While they may not be as long as Chinese long beans, these long-podded varieties can give you more bean for your buck – and still have that familiar green bean taste.

16. Big Kahuna

‘Big Kahuna’ is a bit of a paradox. It produces the largest pods of the 35 varieties presented here – yet these mammoth bush beans hang from compact plants that easily adapt to containers.

A close up top down picture of a wicker basket containing freshly harvested crops from the garden, green bush beans, yellow zucchini, and ripe red cherry tomatoes set on a grassy surface.

‘Big Kahuna’ produces green snaps that can reach a monster length of 11 inches, while still remaining crisp and tender and keeping their delicious, nutty flavor.

Compact plants grow to 24 inches in height.

A close up of a wooden bowl containing freshly picked Phaseolus vulgaris 'Big Kahuna' pods with foliage in the background in soft focus.

‘Big Kahuna’

‘Big Kahuna’ will come to maturity in 57 days after planting.

If you’re ready to catch a wave, dude, you can find ‘Big Kahuna’ seeds in 2-ounce packets, for purchase exclusively at Burpee.

17. Heavyweight II

Brace yourself to be knocked out by this super producer. ‘Heavyweight II’ is an open-pollinated variety that gives an extra heavy yield of long snaps.

The sweet tasting 8-inch pods of ‘Heavyweight II’ are green and tender.

A close up of a wooden container with Phaseolus vulgaris 'Heavyweight II' beans with foliage and a flower at the top right of the frame.

‘Heavyweight II’

Plants are compact, growing to 18 inches tall, and maturing in 53 days.

You can find ‘Heavyweight II’ seeds in 2-ounce packets available exclusively at Burpee.

18. Jade

In addition to its tasty, long pods, ‘Jade’ has so much going for it. This heirloom is open-pollinated and tolerant to stress, heat, and cold. It is also disease resistant and very productive.

A close up of trimmed Phaseolus vulgaris just before cooking, set on a wooden surface in the kitchen.

‘Jade’ produces slender, 7-inch-long, dark green pods that are straight, crisp, and tender – and enclose pale green seeds.

This is a popular variety among gardeners, with an excellent flavor and texture that holds up beautifully to canning.

Although plants are resistant to cool temperatures, like most other beans, they require warm soils for the best rates of germination.

Plants are strong and upright with beans held off the ground, making picking easy.

‘Jade’ is resistant to bean mosaic virus, curly top virus, bacterial brown spot, and rust.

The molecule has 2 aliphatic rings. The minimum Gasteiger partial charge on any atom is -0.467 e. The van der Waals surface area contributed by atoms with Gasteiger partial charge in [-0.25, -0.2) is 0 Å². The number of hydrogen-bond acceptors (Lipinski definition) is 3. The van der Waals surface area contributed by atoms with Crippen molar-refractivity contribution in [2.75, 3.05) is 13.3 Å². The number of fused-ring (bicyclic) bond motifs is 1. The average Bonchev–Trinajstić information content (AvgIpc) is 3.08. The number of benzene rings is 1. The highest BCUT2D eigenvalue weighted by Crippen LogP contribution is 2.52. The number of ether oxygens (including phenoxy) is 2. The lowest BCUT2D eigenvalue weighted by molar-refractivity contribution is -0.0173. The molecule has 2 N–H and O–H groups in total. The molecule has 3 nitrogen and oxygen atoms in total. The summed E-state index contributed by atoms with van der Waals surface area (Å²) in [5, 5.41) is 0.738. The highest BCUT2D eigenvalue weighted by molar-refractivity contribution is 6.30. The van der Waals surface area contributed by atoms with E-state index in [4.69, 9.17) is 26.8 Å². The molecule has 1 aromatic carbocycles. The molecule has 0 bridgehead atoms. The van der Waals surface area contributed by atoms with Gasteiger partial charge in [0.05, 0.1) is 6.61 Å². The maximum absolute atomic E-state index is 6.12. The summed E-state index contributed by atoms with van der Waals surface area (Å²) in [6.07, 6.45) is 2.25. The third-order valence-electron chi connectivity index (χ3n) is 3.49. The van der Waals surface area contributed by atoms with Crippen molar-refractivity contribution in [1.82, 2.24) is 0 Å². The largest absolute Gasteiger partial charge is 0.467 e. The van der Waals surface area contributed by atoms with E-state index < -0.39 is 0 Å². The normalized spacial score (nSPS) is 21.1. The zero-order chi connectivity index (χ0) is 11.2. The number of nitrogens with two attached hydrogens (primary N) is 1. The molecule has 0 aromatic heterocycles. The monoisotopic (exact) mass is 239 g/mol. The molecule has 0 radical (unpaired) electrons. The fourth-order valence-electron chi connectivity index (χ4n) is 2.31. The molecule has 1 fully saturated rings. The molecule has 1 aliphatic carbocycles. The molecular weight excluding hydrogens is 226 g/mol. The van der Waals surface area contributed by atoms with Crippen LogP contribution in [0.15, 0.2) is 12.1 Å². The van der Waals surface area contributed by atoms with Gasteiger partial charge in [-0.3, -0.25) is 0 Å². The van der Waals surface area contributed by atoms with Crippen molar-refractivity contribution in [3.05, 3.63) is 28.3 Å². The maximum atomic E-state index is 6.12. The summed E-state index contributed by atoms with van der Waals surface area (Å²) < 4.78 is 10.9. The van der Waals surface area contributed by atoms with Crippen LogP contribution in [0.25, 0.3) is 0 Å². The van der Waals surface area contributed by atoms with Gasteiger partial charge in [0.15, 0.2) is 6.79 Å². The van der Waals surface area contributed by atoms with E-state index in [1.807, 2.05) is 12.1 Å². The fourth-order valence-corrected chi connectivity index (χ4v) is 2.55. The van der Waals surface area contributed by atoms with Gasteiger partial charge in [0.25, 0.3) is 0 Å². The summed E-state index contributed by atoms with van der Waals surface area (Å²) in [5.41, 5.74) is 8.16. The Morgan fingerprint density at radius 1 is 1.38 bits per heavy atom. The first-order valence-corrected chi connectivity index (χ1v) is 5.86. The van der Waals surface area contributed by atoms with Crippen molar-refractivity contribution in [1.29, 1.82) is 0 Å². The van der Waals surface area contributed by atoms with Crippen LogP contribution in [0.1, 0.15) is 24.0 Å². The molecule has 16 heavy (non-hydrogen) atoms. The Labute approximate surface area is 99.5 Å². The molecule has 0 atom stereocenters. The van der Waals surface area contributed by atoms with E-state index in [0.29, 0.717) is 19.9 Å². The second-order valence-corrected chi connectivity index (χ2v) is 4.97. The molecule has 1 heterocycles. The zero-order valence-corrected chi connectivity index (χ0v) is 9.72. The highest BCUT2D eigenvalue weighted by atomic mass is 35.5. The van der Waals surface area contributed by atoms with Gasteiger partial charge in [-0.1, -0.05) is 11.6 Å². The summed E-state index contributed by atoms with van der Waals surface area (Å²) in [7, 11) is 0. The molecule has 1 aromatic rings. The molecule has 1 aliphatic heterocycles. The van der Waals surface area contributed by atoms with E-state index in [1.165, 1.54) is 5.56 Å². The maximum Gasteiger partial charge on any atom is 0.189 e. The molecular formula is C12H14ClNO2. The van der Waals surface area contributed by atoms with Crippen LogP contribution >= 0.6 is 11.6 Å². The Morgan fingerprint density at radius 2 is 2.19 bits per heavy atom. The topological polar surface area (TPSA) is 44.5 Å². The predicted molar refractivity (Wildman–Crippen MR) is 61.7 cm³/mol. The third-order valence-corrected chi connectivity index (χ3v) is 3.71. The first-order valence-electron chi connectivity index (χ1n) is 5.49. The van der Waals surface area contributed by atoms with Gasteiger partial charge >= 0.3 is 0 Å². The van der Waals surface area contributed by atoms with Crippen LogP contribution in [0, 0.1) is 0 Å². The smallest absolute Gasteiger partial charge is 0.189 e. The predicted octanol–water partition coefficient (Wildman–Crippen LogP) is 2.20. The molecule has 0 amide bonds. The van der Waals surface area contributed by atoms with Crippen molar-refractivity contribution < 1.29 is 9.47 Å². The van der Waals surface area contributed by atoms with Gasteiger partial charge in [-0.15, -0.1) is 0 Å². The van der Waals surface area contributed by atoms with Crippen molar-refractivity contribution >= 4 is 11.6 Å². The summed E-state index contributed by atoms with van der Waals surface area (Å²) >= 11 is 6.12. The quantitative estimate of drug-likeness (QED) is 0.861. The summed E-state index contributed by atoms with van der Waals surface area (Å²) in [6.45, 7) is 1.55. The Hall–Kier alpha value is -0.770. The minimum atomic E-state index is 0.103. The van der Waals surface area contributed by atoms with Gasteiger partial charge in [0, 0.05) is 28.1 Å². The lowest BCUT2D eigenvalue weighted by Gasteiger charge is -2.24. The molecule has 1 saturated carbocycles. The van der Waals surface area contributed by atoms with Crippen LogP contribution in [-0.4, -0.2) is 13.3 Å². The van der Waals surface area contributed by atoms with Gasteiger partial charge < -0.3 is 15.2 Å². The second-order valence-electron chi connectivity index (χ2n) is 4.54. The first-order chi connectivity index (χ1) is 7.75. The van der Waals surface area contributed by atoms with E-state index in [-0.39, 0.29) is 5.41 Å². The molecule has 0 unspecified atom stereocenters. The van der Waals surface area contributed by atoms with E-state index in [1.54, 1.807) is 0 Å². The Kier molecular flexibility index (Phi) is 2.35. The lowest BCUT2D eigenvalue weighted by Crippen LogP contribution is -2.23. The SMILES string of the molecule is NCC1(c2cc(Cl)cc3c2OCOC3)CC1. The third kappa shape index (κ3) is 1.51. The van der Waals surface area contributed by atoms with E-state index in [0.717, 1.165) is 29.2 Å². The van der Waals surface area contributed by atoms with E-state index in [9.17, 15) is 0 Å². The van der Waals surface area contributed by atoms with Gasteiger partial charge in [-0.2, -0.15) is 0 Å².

A close up of the fresh green Phaseolus vulgaris 'Jade' beans. To the bottom right of the frame is a black circular logo and text.

‘Jade’

This variety reaches maturity in 57 days.

You can find ‘Jade’ seeds for purchase in package sizes ranging from 30 grams to 50 pounds at True Leaf Market.

19. Kentucky Wonder 125

If ‘Jade’ sounds great but you just can’t wait 57 days, how about an earlier maturing variety for your crop of long-podded snap beans?

A close up of a wicker basket with Phaseolus vulgaris green pods spilling out of it onto the surface below.

‘Kentucky Wonder 125’ is an open-pollinated heirloom that will give you an early and prolific harvest in just 48-50 days.

Pods are 7-8 inches long and flat, with a medium green color and white seeds. These long snaps are tasty and they have a meaty texture.

A close up top down picture of a wicker basket with freshly picked Phaseolus vulgaris 'Kentucky Wonder 125' set on the ground, with foliage in the background.

‘Kentucky Wonder 125’

Plants grow to 16 inches tall and are resistant to mosaic virus and Northern leaf blight.

You can find ‘Kentucky Wonder 125’ seeds for purchase in package sizes ranging from 1 ounce to 10 pounds at Eden Brothers.

20. Top Crop

‘Top Crop’ is an early, low maintenance heirloom that won the All-America Selections Gold Medal in the edible category in 1950.

A close up of washed and trimmed green bush beans.

Also known as ‘Topcrop,’ this open-pollinated variety produces heavy yields of 7-inch-long straight pods.

Medium green pods are fiberless with a meaty texture, and very tasty.

‘Top Crop’ is a great all-purpose bush bean, making for delicious fresh eating, but also holding up beautifully to canning and freezing.

Vigorous plants grow to 15-18 inches tall and are resistant to mosaic virus.

A close up of the fresh Phaseolus vulgaris 'Topcrop' set on a wooden surface.

‘Top Crop’

An early maturing bush bean, ‘Top Crop’ will be ready to harvest in just 52 days.

You can find ‘Top Crop’ seeds for purchase in a wide range of packet sizes available at Eden Brothers.

Yellow Podded Cultivars

We’re now stepping away from green bush beans for a while to consider some yellow podded varieties.

A close up of a Phaseolus vulgaris bush with yellow beans surrounded by foliage pictured in bright sunshine on a soft focus background.

Commonly called “wax beans,” the yellow pods of these cultivars are easy to spot on green plants and keep their yellow coloring when cooked.

21. Cherokee Wax

Also known as ‘Cherokee,’ this heirloom open-pollinated variety was an All-America Selections Winner in 1948.

A close up of a wicker basket with yellow bush beans freshly picked from the plant, set on a grass lawn. In the background is a plant in soft focus, pictured in bright sunshine.